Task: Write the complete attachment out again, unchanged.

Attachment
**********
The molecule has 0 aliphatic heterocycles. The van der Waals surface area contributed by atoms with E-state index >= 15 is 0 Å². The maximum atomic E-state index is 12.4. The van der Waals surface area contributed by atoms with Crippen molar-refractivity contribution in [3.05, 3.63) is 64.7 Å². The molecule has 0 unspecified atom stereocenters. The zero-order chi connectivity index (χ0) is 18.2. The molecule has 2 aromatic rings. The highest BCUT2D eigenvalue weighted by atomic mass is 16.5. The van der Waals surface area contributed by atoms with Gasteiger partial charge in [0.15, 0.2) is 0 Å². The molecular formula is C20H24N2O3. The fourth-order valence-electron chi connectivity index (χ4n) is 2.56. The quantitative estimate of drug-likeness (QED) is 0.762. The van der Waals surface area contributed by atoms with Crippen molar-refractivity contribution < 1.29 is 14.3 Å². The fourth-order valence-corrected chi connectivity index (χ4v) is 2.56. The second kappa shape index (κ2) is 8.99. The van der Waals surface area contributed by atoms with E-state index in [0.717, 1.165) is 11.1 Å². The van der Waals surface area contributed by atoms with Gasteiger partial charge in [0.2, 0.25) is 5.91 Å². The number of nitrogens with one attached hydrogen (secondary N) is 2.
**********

The molecule has 0 aliphatic heterocycles. The van der Waals surface area contributed by atoms with E-state index >= 15 is 0 Å². The maximum atomic E-state index is 12.4. The van der Waals surface area contributed by atoms with Crippen molar-refractivity contribution in [3.05, 3.63) is 64.7 Å². The molecule has 0 unspecified atom stereocenters. The zero-order chi connectivity index (χ0) is 18.2. The molecule has 2 aromatic rings. The highest BCUT2D eigenvalue weighted by atomic mass is 16.5. The van der Waals surface area contributed by atoms with Gasteiger partial charge in [0.15, 0.2) is 0 Å². The molecular formula is C20H24N2O3. The fourth-order valence-electron chi connectivity index (χ4n) is 2.56. The quantitative estimate of drug-likeness (QED) is 0.762. The van der Waals surface area contributed by atoms with Crippen molar-refractivity contribution < 1.29 is 14.3 Å². The fourth-order valence-corrected chi connectivity index (χ4v) is 2.56. The second kappa shape index (κ2) is 8.99. The van der Waals surface area contributed by atoms with E-state index in [0.717, 1.165) is 11.1 Å². The van der Waals surface area contributed by atoms with Gasteiger partial charge in [0.2, 0.25) is 5.91 Å². The number of nitrogens with one attached hydrogen (secondary N) is 2.